LIMA — Patricia Carter has been to nearly 100 breast cancer treatment and appointments for her daughter, Ericka Boddie, since Boddie’s diagnosis in August 2017 at the age of 37.
Carter is now being recognized by the Stefanie Spielman Fund for Breast Cancer Research as a Step up for Stefanie’s Champions. But for Carter, a cancer survivor herself, it all falls under her job description as a mother.
“Literally she’s been to every single appointment. The last time I checked, which would have been in January, she had attended 30 radiation treatments, two rounds of chemo, and at that point, I had maybe a total of about 80 or 90 appointments between treatments, she didn’t miss a single one,” Boddie said.
Having been through it herself, Carter said hearing her daughter’s diagnosis was like an “out of body experience.”
“I thought back to when I first heard it, but it was 10 times the magnitude because this is my child,” she explained. “I remember her saying this is not a death sentence. After she said that, I looked at her and my other daughter, and I was like we can do this. Whatever left me came back, and when it came back, it came back strong, and I guess that’s where everything she’s talking about came back into me.”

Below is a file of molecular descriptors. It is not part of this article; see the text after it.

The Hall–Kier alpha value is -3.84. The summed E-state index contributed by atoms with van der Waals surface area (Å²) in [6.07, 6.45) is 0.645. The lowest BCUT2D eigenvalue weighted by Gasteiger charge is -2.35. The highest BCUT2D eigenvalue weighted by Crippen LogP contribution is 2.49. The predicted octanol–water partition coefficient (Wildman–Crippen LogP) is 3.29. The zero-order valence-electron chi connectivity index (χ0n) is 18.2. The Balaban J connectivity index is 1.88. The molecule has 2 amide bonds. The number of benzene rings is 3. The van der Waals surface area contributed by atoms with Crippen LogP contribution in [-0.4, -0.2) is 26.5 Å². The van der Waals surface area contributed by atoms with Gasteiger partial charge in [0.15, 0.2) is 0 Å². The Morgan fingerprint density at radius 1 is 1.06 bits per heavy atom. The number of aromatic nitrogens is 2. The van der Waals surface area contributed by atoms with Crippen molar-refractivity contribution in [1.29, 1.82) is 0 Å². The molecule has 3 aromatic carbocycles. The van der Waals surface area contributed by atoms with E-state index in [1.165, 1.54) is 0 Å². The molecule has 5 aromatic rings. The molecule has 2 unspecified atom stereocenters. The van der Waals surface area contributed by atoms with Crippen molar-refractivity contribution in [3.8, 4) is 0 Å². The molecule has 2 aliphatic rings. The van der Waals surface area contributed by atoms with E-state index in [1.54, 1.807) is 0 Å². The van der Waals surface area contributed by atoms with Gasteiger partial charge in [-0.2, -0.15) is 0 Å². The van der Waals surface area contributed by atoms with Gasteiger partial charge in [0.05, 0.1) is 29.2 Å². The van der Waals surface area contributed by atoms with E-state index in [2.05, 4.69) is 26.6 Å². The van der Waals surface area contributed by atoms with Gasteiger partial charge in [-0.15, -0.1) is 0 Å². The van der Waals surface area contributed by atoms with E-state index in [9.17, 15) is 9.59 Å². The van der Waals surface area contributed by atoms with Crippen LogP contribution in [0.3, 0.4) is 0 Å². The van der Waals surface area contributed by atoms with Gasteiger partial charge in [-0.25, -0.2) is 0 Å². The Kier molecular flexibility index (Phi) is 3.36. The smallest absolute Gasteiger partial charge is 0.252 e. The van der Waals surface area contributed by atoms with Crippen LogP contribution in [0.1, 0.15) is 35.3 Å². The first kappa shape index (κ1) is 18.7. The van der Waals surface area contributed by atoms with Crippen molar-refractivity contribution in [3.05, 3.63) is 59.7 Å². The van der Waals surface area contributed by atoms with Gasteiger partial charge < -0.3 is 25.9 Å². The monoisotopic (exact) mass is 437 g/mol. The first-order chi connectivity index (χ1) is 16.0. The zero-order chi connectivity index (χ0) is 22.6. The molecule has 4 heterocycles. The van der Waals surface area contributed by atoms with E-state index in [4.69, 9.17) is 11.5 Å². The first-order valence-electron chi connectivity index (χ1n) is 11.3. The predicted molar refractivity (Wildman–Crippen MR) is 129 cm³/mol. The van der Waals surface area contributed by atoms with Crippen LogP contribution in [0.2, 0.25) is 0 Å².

One moment that stuck out to both of them throughout the journey was an instance when Carter had to help Boddie shower.
“I couldn’t shower alone, she literally at one point got in the shower with me, fully dressed,” Boddie explained. “I think that was when I realized how helpless I was and just how overwhelmed I was. I told her thank you at that time, and she looked at me and said you don’t have to thank me for being a mom.”
The two are now able to share a laugh about the emotional moment.
“I’m a cancer survivor so I wear a weave or a wig, and she was like ‘Mom, your hair!’ I was like, ‘Nope it’s a wig, take it off,’” Carter said.
In September 2018, Boddie had a recurrence. Meanwhile, her grandfather was in active kidney failure and doing dialysis at home, which Carter was also helping with.
“She would leave here after doing all of that in the morning, go do a similar process with my grandpa, do all of his dialysis, and then she would come back here in the drainings and do the dressings and changes all over again,” Boddie explained. “She was really caring for both of us at the same time.”
To nominate her mother, Boddie had to submit a written essay how Carter has supported her during her battle with cancer. After she got the call from the foundation, Boddie shared the letter and news with her champion.
“As I read it, I didn’t realize how much had transpired,” Carter said. “It’s not so much the champion award, which I am so grateful and honored for that, but to read that, to me that was the best gift ever.”
In December, Boddie was officially declared cancer free. She completed all of her treatments at The Ohio State University, where the Spielman Fund was founded.
Reach Tara Jones at 567-242-0511.